ordering three or more numbers.
This video is an excellent example of a kindergarten teacher who is using Quick Images to build on her students subitization skills, and create opportunities for mathematical conversation.
Reading in Mathematics? When I was a student in elementary school these two subjects were not only separate but almost complete opposite. Today however, my perception has changed and I see more similarities between the two than differences.
First of all, there IS reading in mathematics…reading of textbooks, word problems, literature, the whiteboard…the ability to read supports the student’s ability to take in information, comprehend problems and creating meaning.
Secondly, reading at it’s very essence is thinking. It is the interpretation of a set of symbols (letters and words), and using our understanding of the symbols to create meaning. This process must involve thinking. Likewise, mathematics is the interpretation of a set of symbols (numbers, objects, representations, letters, and words) to create meaning, and gain understanding. This process must also involve thinking. Since both subjects are looking to strengthen thinking it only makes sense that we use the strategies and supports for strengthen student thinking, and comprehension in reading to strengthen thinking and understanding in math. Creating consistency between the strategies can foster students ability to make connections and allows them to build on an existing foundation within a new context.
In reading we use the Super 7 Reading Strategies to support thinking and comprehension. In mathematics these same strategies can be built upon to support mathematical thinking comprehension.
Text to Self
Text to Text
Text to World
Math to Self
Math to Math
Math to World
Creating a mental image to help construct meaning
Creating a mental image to help construct meaning
Reflecting on reading
Reflecting on mathematical thinking
Determining topic and main idea
Determining author’s message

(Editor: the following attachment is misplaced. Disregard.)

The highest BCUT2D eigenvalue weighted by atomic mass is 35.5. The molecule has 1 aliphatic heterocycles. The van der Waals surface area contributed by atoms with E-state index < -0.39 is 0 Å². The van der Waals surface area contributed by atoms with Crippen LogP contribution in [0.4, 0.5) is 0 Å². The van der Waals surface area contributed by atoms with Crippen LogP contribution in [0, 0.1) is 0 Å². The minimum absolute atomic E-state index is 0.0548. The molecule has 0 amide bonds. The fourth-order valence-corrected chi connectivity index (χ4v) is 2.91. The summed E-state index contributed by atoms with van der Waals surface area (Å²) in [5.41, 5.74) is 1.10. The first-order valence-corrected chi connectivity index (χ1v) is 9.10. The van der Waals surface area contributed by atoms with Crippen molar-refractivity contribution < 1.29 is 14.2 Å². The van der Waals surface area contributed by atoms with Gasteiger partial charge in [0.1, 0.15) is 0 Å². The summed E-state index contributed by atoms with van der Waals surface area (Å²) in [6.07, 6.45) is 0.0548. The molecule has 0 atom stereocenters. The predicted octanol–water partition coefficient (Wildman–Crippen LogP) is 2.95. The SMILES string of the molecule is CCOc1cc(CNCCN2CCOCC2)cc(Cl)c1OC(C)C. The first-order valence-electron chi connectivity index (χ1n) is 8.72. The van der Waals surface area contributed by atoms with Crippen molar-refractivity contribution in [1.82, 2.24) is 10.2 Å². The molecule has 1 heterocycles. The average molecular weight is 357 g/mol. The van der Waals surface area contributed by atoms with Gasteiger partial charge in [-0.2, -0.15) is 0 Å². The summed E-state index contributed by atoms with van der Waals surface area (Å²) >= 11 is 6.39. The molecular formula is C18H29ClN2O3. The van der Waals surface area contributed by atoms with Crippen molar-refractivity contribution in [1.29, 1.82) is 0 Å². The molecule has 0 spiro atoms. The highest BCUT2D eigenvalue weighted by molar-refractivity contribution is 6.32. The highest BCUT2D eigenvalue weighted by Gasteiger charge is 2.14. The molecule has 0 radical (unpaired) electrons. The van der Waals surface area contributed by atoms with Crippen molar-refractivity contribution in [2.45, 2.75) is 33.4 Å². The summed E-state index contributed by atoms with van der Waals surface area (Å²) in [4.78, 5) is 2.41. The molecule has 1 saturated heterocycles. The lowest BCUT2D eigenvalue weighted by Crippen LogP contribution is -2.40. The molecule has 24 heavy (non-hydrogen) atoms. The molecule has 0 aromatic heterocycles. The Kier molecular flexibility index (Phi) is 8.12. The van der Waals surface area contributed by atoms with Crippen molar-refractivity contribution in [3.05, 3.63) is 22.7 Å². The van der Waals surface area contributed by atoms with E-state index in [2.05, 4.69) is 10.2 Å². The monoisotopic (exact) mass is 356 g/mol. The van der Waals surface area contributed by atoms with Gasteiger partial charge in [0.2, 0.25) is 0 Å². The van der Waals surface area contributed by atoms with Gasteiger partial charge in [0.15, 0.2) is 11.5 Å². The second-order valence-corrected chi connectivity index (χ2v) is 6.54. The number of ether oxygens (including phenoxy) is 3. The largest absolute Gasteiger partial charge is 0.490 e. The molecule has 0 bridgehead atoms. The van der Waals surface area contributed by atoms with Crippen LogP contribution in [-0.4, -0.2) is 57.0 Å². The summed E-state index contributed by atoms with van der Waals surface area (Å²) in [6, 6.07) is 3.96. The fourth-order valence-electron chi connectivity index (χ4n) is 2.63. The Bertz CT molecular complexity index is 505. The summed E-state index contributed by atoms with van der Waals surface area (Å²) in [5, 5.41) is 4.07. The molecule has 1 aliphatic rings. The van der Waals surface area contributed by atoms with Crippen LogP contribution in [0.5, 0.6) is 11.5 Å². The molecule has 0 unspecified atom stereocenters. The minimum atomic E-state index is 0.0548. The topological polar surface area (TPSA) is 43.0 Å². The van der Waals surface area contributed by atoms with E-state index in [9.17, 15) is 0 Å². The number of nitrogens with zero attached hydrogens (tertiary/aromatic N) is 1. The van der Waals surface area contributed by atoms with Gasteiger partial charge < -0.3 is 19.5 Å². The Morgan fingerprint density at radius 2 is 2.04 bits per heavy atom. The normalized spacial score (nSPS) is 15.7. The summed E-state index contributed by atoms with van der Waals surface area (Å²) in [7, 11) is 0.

Using knowledge of narrative or expository text features/structures
Determining what is given in the problem
Determining what we are being asked to discover
Using existing knowledge in mathematics to solve new problems
Reviewing, sorting and sifting through information leading to new insight as thinking evolves
Reviewing, sorting and sifting through mathematical problems and information which leads to new insights in math
Monitoring and Repairing Comprehension
Monitoring understanding and knowing how to adjust when meaning breaks down
Monitoring and Repairing Mathematical Thinking
Monitoring understanding and knowing when to stop and adjust (when thinking breaks down)
Identifying where thinking broke down and trying another solution
Clarifying meaning by asking questions before, during and after reading to deepen comprehension
Clarifying mathematical thinking by asking questions before, during, and after solving problems to deepen understanding
Asking questions of others about their strategies for solving problems.
So next time you are explicitly teaching comprehension strategies to your students in reading consider the possibility of expanding on those strategies in mathematics. As Maggie Siena (2009) so eloquently puts it “we can become more effective teachers of mathematics by drawing from our successful experiences with teaching literacy. It’s the art of lighting two candles with one flame” (p.2).
Exploration by it’s very nature is a step into the unknown. Armed with no map, no set of steps, no set path, the explorer embraces the excitement of discovery with a willingness to get lost in the adventure. Imagine for a moment exploration that was planned, with every destination known, every step predetermined…it would not be as much fun, it would not belong to the explorer, and it would not be exploration.
Mathematics is a place where exploration is not only possible…it is necessary. Through exploration and play we can breath life into the learning of mathematics, as we open up opportunities for imagination, creativity curiosity and wonderment. These qualities can carry the mathematics beyond the textbook, the worksheet, the drill and practice. They can make mathematics come alive. This exploration needs to belong to the explorer and the explorer in every learner needs to be given opportunities to discover and create in mathematics. There may be times when we would want to give students the map with the route laid out and support them on reaching the destination but there should also be times where students face a problem or situation and need to reason your way to the other side, without the road map. In those times it becomes about finding their own way, embracing the different but equally valid paths/solutions of others, and truly discovering not only the science of mathematics but it’s artistry and creativity as well. This exploration does not need to happen in isolation. Explorers can join resources and thinking power to help navigate the journey and share in the excitement of discovery.